2018 Morgon ‘Les Charmes’, Domaine de Laithevalle, Beaujolais, France – RRP £15.95   Offer Price £12.95

BARGAIN ALERT!! If you are a lover of the Gamay grape then I suggest you order a case or two of this fast – and even if you have yet to be charmed by the red grape of the Beaujolais region then this could well be the wine that ignites this. Morgon is one of the ten Crus of the Beaujolais and is situated pretty much in the heart of the region. The wines from here are a bit more muscular as a rule and this is more than a little indebted to the decomposing volcanic soil known as Roche Pourrie (rotten rock) which assist in feeding the vines’ roots with minerals. There are several Lieux Dits (single vineyards) in Morgon, the two most prestigious being Côte de Py and Les Charmes, the latter being the most elevated. Domaine de Laithevalle own 10 hectares of vines on this hallowed ground aged between 35 and 60 years old and on mainly south east facing slopes – the perfect terroir. In the winery the grapes are fermented in concrete vats using natural yeasts then aged for 6 months before bottling and what you get in the glass is just gorgeous. An opulent aroma of black cherry, a touch of blackcurrant and star anise. On the palate there so much concentrated fruit, nicely ripe tannins with good structure and balance. There’s good ageing potential here and well worth squirreling away a of bottle or two at this price. Great with heartier autumn dishes like Coq-au-vin, Beef Bourguignon and well, anything else you’ll expect to find in a French Auberge. Don’t forget your red and white checked tablecloth. This is such a lovely wine and I have no idea why its going so cheap. But I’m not complaining…

2019 Parajes de Bierzo, Cesar Marquez, Bierzo, Spain – £19.75

Another beautiful wine made from the Mencia grape (and a little Garnacha) in what is becoming Spain’s most exciting wine region. Cesar Marquez is a young man in his late 20s but has the Bierzo region in his blood as he is the nephew of wine of the region’s pioneers Raul Perez who produces some of Bierzo’s most sought after wines. It seems that Cesar is keen to follow in his uncle’s footsteps as he is producing a number of cuvées that are a must buy for the growing fans of this region. Parajes de Bierzo is produced using a selection of grapes from some of Bierzos finest villages (Parajes translates as villages or places) so soils and altitudes vary, however some of the fruit comes from bush vines that are over 100 years old. The blend is 85% Mencia, 7% Alicante Bouschet and the remaining 8% indigenous white varieties. All grapes are hand harvested and each plot is vinified separately in open barrels of 225-300 litres. After one year in oak barrels (not new oak) the plots are blended without fining nor filtration. This wine is starting to open up splendidly. I was decanting a bottle for a tasting last week and as I poured it a lovely aroma of dark fruit filled the room. Being from the north of Spain there is a freshness and elegance here but good complexity too with layers of red and black fruit touches of liquorice.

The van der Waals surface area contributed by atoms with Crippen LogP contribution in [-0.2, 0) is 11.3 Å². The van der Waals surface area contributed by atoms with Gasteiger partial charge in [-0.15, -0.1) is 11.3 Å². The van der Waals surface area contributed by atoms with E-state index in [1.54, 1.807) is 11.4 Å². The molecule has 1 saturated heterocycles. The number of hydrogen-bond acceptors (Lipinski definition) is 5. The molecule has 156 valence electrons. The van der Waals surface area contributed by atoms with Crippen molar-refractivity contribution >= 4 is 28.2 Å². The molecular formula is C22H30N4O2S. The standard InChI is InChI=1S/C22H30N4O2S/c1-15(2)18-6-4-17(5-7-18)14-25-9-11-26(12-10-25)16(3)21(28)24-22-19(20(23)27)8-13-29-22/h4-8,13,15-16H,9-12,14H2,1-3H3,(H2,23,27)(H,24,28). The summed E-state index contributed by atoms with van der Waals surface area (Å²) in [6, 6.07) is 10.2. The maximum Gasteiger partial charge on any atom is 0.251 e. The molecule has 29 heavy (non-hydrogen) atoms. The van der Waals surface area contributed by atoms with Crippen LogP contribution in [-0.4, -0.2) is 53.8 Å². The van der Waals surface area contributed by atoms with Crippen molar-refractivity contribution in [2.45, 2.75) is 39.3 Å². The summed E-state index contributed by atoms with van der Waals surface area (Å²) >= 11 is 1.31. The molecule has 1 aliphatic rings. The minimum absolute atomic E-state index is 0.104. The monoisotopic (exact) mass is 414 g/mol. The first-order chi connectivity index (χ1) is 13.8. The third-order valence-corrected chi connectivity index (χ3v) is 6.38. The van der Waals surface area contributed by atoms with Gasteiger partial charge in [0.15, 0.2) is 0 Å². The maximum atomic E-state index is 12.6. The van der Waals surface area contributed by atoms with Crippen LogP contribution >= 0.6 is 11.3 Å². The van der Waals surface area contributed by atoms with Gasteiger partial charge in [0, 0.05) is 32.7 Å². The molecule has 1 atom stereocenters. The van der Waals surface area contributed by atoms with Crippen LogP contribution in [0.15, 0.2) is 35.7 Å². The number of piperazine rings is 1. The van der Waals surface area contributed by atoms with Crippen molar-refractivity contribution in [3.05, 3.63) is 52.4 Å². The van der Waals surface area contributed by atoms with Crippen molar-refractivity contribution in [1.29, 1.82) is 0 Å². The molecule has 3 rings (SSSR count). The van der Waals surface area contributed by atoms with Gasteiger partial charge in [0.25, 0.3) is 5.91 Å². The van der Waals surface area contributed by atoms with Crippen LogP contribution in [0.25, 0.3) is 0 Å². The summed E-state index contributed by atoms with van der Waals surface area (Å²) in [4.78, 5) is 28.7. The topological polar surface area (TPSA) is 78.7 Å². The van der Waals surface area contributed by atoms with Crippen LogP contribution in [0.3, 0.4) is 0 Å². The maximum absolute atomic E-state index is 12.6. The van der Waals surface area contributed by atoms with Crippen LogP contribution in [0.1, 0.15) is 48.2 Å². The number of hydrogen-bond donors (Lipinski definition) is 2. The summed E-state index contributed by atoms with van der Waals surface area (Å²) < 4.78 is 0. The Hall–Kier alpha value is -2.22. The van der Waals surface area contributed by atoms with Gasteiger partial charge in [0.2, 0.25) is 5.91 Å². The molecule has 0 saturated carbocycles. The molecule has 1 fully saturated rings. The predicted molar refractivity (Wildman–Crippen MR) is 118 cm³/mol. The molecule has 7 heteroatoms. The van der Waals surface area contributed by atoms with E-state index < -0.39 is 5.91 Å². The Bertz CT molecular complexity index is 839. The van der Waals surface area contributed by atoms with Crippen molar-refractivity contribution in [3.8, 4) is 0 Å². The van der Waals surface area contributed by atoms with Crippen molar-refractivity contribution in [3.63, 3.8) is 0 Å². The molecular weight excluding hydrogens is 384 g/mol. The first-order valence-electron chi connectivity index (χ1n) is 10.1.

Exciting Times For Northern Spain

I had planned to finish writing now but I feel compelled to say more about Bierzo and its wonderful wines. Over the past few months I have been discovering more about the region and there is something special happening there right now. Such is the realisation about the quality of wine coming from the area that villages (or Parajes) that produce the best wines are being added to the labels of wines produced there. There are also plans to elevate certain vineyards to a ‘Premier Cru’ like status if they can produce exceptional wines over the course of five years. If they can continue for another five years then a ‘Grand Cru’ classification will be awarded. If this system sounds familiar to you then you are correct, they are using Burgundy as a template.